HomepoliticsBiya Violates His Own Decree on Bilingualism Promotion
Biya Violates His Own Decree on Bilingualism Promotion The Guardian Post Newspaper Report.
The head of state Paul Biya has of recent made public a number of presidential decrees only in the French language in a clear violation of section 3(2) of his own decree creating the commission on the promotion of bilingualism and multiculturalism which is headed by former prime minister Peter Mafany Musonge.
Keen observers of the development say they have been left with the conclusion that Biya’s action means he apparently has little or no regard for the commission which he created earlier this year.
Biya, it would be recalled, on January 23, 2017, signed a presidential decree putting in place a national commission on the promotion of bilingualism and multiculturalism in Cameroon. The move by the head of state, which had long been advocated by some civil society actors, pundits said, came in fulfillment of section 3 of the 1996 constitution which partially states that ” the state shall guarantee the promotion of bilingualism throughout the country. “
” Under the authority of the President of the Republic, the commission shall be responsible for promoting bilingualism and multiculturalism in Cameroon with a view to maintaining peace, consolidating the country’s national unity and strengthened its people’s willingness and day-to-day experience with respect to living together”, paragraph 3 (1) of the decree creating the commission, Quote ” Paragraph 2 of the same section says in part that the commission shall ensure the monitoring and implementation of the constitutional provisions establishing English and French as two official languages of equal status an especially ensuring their use in all government services, semi-public bodies as well as any state-subsidized body.”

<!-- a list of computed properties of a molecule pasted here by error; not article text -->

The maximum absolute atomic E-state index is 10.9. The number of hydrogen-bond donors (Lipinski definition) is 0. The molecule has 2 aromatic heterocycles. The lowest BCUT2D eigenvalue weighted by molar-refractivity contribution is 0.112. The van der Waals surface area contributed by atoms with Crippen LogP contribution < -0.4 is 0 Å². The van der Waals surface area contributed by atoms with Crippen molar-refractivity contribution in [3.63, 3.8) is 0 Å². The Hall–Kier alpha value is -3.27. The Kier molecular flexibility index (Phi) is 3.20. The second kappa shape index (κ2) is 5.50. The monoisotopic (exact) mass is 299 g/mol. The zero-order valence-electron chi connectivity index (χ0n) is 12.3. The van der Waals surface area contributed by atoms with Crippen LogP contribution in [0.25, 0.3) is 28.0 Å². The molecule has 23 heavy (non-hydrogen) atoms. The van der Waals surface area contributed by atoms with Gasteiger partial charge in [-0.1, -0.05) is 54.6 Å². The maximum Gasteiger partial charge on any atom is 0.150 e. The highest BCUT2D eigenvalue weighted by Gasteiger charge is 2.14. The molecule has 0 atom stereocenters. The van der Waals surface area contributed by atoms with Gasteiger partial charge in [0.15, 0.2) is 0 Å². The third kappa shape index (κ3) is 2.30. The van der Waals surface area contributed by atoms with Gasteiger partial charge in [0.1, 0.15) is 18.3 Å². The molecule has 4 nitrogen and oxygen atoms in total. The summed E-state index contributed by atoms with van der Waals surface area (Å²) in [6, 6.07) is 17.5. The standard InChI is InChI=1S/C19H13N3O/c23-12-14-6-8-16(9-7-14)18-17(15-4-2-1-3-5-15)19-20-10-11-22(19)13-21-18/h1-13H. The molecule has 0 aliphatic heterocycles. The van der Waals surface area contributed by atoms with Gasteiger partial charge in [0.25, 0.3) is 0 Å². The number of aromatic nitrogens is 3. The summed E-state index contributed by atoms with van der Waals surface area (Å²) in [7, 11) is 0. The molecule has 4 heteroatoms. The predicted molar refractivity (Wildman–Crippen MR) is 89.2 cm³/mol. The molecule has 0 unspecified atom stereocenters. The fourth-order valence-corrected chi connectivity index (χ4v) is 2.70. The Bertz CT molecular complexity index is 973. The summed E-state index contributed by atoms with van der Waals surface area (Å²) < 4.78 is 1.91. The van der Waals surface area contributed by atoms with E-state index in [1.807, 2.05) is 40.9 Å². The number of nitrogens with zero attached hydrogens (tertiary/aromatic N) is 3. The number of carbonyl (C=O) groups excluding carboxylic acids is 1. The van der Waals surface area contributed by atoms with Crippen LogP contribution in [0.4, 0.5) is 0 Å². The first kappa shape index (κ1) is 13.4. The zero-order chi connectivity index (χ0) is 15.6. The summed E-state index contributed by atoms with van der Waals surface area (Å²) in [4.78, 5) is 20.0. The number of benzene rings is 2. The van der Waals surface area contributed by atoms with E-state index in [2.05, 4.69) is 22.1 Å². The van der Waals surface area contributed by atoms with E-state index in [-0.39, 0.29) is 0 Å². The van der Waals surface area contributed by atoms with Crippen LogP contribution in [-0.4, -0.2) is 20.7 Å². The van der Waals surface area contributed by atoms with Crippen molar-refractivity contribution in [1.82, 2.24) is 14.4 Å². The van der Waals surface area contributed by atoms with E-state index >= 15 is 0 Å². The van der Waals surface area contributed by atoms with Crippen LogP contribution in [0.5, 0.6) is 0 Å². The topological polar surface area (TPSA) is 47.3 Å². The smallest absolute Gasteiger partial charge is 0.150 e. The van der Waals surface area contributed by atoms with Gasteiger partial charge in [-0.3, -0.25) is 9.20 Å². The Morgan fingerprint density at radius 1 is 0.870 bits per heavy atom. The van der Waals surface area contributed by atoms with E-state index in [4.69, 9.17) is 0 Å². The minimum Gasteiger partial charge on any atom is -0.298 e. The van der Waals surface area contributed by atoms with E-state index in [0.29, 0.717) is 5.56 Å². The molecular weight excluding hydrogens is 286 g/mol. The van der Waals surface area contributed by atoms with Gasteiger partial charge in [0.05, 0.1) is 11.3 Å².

The decree creating the body also empowers it with “receiving petitions against discrimination arising from non compliance with the constitutional provocations on Bilingualism and multiculturalism and reporting thereon to the president of the republic. ” But since the putting in place of the 15 man commission whose members and Secretary General have long already commenced work,
the head of state, under whose direct authority the body is and to whom the commission is supposed to report any such “language discrimination” is apparently intentionally or otherwise, the one showing what watchers of the policy, literally call disdain for the commission.
In the last couple of weeks; the Guardian Post Newspaper has noted that of the many presidential text issued; be they appointments, dismissals, presidential directives, and condolence or congratulatory messages to foreign leaders, a significant number of them were first issued only in French, before either the English version was sent afterwards, or the French version was only translated by others into English.
One of them is the decree of June 27,2017 appointing university heads and other officials. As should have been the case, all the decrees appointing the officials ought to have been in separate English and French versions, but that was not the case. Instead only appointments having to do with the universities of Buea and Bamenda were in English while the rest were in French in one document.
It was thesame case with the decrees of July 4 2017, appointing senior divisional officers as well as Secretaries and inspectors general in the various governors offices. All were in French except for civil administrator in the two English speaking regions of the country. Before then, there had been another text appointing and transferring magistrates across the country following the June 7 2017 meeting of the Higher Judicial council. Even the Guardian Post that had an opportunity to publish the full document could only lay hands on the French version. Another recent decree that was issued only in French language was that appointing some officials in the armed forces including eleven new generals.
Other recent presidential messages of condolence or congratulations destined to some foreign heads of state, have been made available (published in the state run Cameroon Tribune) only in French. Meanwhile, of late, official documents or press releases issued by the communication services of the ministries and state institutions have been only in the French language too to the chagrin of many.